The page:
Dogged by scandal, Moldova’s pro-Western government has failed to lift low living standards. That has driven many voters towards the Socialists, who favor closer ties with Russia.

The European Parliament called Moldova a “state captured by oligarchic interests” in November, and there are concerns whether the parliamentary election on February 24 will be fair. The election is likely to produce a hung parliament, which could set the scene for months of wrangling or possibly further elections.

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‘Digital Gangsters’: UK Wants Tougher Rules for Facebook

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British lawmakers issued a scathing report Monday that calls for tougher rules on Facebook to keep it from acting like “digital gangsters” and intentionally violating data privacy and competition laws.

The report on fake news and disinformation on social media sites followed an 18-month investigation by Parliament’s influential media committee. The committee recommended that social media sites should have to follow a mandatory code of ethics overseen by an independent regulator to better control harmful or illegal content.

 

The report called out Facebook in particular, saying that the site’s structure seems to be designed to “conceal knowledge of and responsibility for specific decisions.”

 

“It is evident that Facebook intentionally and knowingly violated both data privacy and anti-competition laws,” the report states. It also accuses CEO Mark Zuckerberg of showing contempt for the U.K. Parliament by declining numerous invitations to appear before the committee.

“Companies like Facebook should not be allowed to behave like ‘digital gangsters’ in the online world, considering themselves to be ahead of and beyond the law,” the report added.

 

U.K. parliamentary committee reports are intended to influence government policy, but are not binding. The committee said it hopes its conclusions will be considered when the government reviews its competition powers in April.

 

And while the U.K. is part of the 28-country European Union, it is due to leave the bloc in late March, so it is unclear whether any regulatory decisions it takes could influence those of the EU.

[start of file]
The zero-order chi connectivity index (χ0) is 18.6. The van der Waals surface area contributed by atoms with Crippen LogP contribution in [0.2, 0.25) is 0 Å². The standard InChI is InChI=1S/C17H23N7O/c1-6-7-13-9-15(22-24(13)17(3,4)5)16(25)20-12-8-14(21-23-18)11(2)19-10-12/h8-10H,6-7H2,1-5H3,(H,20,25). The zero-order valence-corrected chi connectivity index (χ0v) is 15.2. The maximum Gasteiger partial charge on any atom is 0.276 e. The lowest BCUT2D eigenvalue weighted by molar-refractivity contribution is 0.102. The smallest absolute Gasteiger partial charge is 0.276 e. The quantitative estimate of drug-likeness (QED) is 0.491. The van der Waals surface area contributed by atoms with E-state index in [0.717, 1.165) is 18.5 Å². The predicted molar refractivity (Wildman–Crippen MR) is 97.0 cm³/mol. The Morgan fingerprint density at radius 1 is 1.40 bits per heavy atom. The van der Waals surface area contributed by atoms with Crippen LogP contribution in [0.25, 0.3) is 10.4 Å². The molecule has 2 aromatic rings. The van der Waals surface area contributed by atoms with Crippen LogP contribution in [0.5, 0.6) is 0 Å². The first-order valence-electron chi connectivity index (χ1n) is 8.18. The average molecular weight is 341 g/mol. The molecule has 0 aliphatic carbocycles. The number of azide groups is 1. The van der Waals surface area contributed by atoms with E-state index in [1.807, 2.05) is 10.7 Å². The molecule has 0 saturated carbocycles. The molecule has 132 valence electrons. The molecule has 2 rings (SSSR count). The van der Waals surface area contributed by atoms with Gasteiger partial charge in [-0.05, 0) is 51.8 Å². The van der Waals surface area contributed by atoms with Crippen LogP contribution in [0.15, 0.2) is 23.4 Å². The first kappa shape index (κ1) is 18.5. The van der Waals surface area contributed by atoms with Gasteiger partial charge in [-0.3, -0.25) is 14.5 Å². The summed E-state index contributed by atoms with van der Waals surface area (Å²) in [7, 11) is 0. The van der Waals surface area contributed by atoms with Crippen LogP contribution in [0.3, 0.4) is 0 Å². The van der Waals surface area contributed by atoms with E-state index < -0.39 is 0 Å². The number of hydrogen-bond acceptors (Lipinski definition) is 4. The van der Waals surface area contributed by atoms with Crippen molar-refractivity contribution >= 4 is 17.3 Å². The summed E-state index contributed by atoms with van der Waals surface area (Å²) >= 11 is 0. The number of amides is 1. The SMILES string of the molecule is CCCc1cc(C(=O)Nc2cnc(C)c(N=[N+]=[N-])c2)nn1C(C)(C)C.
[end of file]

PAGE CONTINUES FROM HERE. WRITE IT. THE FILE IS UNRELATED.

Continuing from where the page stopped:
Facebook said it shared “the committee’s concerns about false news and election integrity” and was open to “meaningful regulation.”

 

“While we still have more to do, we are not the same company we were a year ago,” said Facebook’s U.K. public policy manager, Karim Palant.

 

“We have tripled the size of the team working to detect and protect users from bad content to 30,000 people and invested heavily in machine learning, artificial intelligence and computer vision technology to help prevent this type of abuse.”

 

Facebook and other internet companies have been facing increased scrutiny over how they handle user data and have come under fire for not doing enough to stop misuse of their platforms by groups trying to sway elections.

 

The report echoes and expands upon an interim report with similar findings issued by the committee in July . And in December , a trove of documents released by the committee offered evidence that the social network had used its enormous trove of user data as a competitive weapon, often in ways designed to keep its users in the dark.

Facebook faced its biggest privacy scandal last year when Cambridge Analytica, a now-defunct British political data-mining firm that worked for the 2016 Donald Trump campaign, accessed the private information of up to 87 million users.

 

 

 

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Gone in a New York Minute: How the Amazon Deal Fell Apart

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In early November, word began to leak that Amazon was serious about choosing New York to build a giant new campus. The city was eager to lure the company and its thousands of high-paying tech jobs, offering billions in tax incentives and lighting the Empire State Building in Amazon orange.

Even Governor Andrew Cuomo got in on the action: “I’ll change my name to Amazon Cuomo if that’s what it takes,” he joked at the time.

Then Amazon made it official: It chose the Long Island City neighborhood of Queens to build a $2.5 billion campus that could house 25,000 workers, in addition to new offices planned for northern Virginia. Cuomo and New York Mayor Bill de Blasio, Democrats who have been political adversaries for years, trumpeted the decision as a major coup after edging out more than 230 other proposals.

But what they didn’t expect was the protests, the hostile public hearings and the disparaging tweets that would come in the next three months, eventually leading to Amazon’s dramatic Valentine’s Day breakup with New York.

Immediately after Amazon’s Nov. 12 announcement, criticism started to pour in. The deal included $1.5 billion in special tax breaks and grants for the company, but a closer look at the total package revealed it to be worth at least $2.8 billion. Some of the same politicians who had signed a letter to woo Amazon were now balking at the tax incentives.